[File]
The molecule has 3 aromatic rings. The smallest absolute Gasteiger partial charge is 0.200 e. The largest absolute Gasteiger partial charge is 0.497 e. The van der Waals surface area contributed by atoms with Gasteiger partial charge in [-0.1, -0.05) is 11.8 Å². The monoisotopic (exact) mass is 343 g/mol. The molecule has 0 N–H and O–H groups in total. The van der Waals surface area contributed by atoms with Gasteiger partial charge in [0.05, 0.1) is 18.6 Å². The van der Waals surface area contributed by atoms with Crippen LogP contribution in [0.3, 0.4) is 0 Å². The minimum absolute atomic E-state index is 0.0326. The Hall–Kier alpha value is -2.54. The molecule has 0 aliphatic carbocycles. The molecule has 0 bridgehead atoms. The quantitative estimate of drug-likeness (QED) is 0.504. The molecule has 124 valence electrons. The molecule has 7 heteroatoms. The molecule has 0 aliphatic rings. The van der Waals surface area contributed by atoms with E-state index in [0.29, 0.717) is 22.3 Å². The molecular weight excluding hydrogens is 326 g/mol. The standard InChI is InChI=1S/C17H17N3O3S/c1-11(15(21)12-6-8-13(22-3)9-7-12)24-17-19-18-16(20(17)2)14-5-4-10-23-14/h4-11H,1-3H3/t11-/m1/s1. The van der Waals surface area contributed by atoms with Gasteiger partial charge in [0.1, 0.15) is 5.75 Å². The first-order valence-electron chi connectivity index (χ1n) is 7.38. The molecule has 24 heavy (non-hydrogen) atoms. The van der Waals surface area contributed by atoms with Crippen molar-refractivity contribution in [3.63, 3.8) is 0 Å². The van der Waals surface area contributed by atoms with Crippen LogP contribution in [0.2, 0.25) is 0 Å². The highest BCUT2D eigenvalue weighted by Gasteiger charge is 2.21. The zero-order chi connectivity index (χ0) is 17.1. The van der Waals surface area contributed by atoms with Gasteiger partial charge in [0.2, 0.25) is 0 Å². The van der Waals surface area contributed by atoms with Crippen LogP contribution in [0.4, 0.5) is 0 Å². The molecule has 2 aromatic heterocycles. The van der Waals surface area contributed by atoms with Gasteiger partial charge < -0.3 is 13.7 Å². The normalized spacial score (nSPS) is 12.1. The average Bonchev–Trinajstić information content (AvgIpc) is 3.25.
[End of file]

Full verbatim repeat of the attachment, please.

The molecule has 3 aromatic rings. The smallest absolute Gasteiger partial charge is 0.200 e. The largest absolute Gasteiger partial charge is 0.497 e. The van der Waals surface area contributed by atoms with Gasteiger partial charge in [-0.1, -0.05) is 11.8 Å². The monoisotopic (exact) mass is 343 g/mol. The molecule has 0 N–H and O–H groups in total. The van der Waals surface area contributed by atoms with Gasteiger partial charge in [0.05, 0.1) is 18.6 Å². The van der Waals surface area contributed by atoms with Crippen LogP contribution in [0.3, 0.4) is 0 Å². The minimum absolute atomic E-state index is 0.0326. The Hall–Kier alpha value is -2.54. The molecule has 0 aliphatic carbocycles. The molecule has 0 bridgehead atoms. The quantitative estimate of drug-likeness (QED) is 0.504. The molecule has 124 valence electrons. The molecule has 7 heteroatoms. The molecule has 0 aliphatic rings. The van der Waals surface area contributed by atoms with E-state index in [0.29, 0.717) is 22.3 Å². The molecular weight excluding hydrogens is 326 g/mol. The standard InChI is InChI=1S/C17H17N3O3S/c1-11(15(21)12-6-8-13(22-3)9-7-12)24-17-19-18-16(20(17)2)14-5-4-10-23-14/h4-11H,1-3H3/t11-/m1/s1. The van der Waals surface area contributed by atoms with Gasteiger partial charge in [0.1, 0.15) is 5.75 Å². The first-order valence-electron chi connectivity index (χ1n) is 7.38. The molecule has 24 heavy (non-hydrogen) atoms. The van der Waals surface area contributed by atoms with Crippen molar-refractivity contribution in [3.63, 3.8) is 0 Å². The van der Waals surface area contributed by atoms with Crippen LogP contribution in [0.2, 0.25) is 0 Å². The highest BCUT2D eigenvalue weighted by Gasteiger charge is 2.21. The zero-order chi connectivity index (χ0) is 17.1. The van der Waals surface area contributed by atoms with Gasteiger partial charge in [0.2, 0.25) is 0 Å². The van der Waals surface area contributed by atoms with Crippen LogP contribution in [0.4, 0.5) is 0 Å². The molecule has 2 aromatic heterocycles. The van der Waals surface area contributed by atoms with Gasteiger partial charge < -0.3 is 13.7 Å². The normalized spacial score (nSPS) is 12.1. The average Bonchev–Trinajstić information content (AvgIpc) is 3.25.